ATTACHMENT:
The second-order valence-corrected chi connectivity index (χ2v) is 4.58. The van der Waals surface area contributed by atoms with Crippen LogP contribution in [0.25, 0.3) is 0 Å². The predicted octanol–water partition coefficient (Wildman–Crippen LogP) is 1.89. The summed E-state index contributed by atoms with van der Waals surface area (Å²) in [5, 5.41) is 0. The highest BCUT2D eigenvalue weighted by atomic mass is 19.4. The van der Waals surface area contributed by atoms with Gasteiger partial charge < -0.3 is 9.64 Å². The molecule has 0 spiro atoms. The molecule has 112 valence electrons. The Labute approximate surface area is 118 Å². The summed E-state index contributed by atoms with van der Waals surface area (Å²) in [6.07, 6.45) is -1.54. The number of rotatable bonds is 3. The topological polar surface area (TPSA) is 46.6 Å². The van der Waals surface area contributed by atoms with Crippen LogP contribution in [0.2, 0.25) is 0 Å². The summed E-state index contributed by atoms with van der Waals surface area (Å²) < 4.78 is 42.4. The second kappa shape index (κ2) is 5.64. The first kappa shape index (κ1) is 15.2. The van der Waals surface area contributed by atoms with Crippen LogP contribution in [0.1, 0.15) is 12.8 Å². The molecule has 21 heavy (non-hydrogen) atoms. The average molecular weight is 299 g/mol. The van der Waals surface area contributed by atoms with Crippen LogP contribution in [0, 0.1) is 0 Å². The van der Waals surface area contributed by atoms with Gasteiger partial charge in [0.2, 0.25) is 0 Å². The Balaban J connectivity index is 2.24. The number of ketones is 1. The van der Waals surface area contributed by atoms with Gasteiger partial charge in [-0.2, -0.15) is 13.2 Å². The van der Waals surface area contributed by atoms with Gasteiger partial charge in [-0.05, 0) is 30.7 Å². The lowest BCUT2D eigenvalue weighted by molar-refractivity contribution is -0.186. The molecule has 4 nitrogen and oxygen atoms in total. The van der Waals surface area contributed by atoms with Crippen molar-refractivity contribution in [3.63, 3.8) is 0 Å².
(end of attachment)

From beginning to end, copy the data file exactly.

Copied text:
The second-order valence-corrected chi connectivity index (χ2v) is 4.58. The van der Waals surface area contributed by atoms with Crippen LogP contribution in [0.25, 0.3) is 0 Å². The predicted octanol–water partition coefficient (Wildman–Crippen LogP) is 1.89. The summed E-state index contributed by atoms with van der Waals surface area (Å²) in [5, 5.41) is 0. The highest BCUT2D eigenvalue weighted by atomic mass is 19.4. The van der Waals surface area contributed by atoms with Gasteiger partial charge < -0.3 is 9.64 Å². The molecule has 0 spiro atoms. The molecule has 112 valence electrons. The Labute approximate surface area is 118 Å². The summed E-state index contributed by atoms with van der Waals surface area (Å²) in [6.07, 6.45) is -1.54. The number of rotatable bonds is 3. The topological polar surface area (TPSA) is 46.6 Å². The van der Waals surface area contributed by atoms with Crippen LogP contribution in [0.2, 0.25) is 0 Å². The summed E-state index contributed by atoms with van der Waals surface area (Å²) < 4.78 is 42.4. The second kappa shape index (κ2) is 5.64. The first kappa shape index (κ1) is 15.2. The van der Waals surface area contributed by atoms with Crippen LogP contribution in [0.1, 0.15) is 12.8 Å². The molecule has 21 heavy (non-hydrogen) atoms. The average molecular weight is 299 g/mol. The van der Waals surface area contributed by atoms with Crippen LogP contribution in [0, 0.1) is 0 Å². The van der Waals surface area contributed by atoms with Gasteiger partial charge in [0.2, 0.25) is 0 Å². The Balaban J connectivity index is 2.24. The number of ketones is 1. The van der Waals surface area contributed by atoms with Gasteiger partial charge in [-0.2, -0.15) is 13.2 Å². The van der Waals surface area contributed by atoms with Gasteiger partial charge in [-0.05, 0) is 30.7 Å². The lowest BCUT2D eigenvalue weighted by molar-refractivity contribution is -0.186. The molecule has 4 nitrogen and oxygen atoms in total. The van der Waals surface area contributed by atoms with Crippen molar-refractivity contribution in [3.63, 3.8) is 0 Å².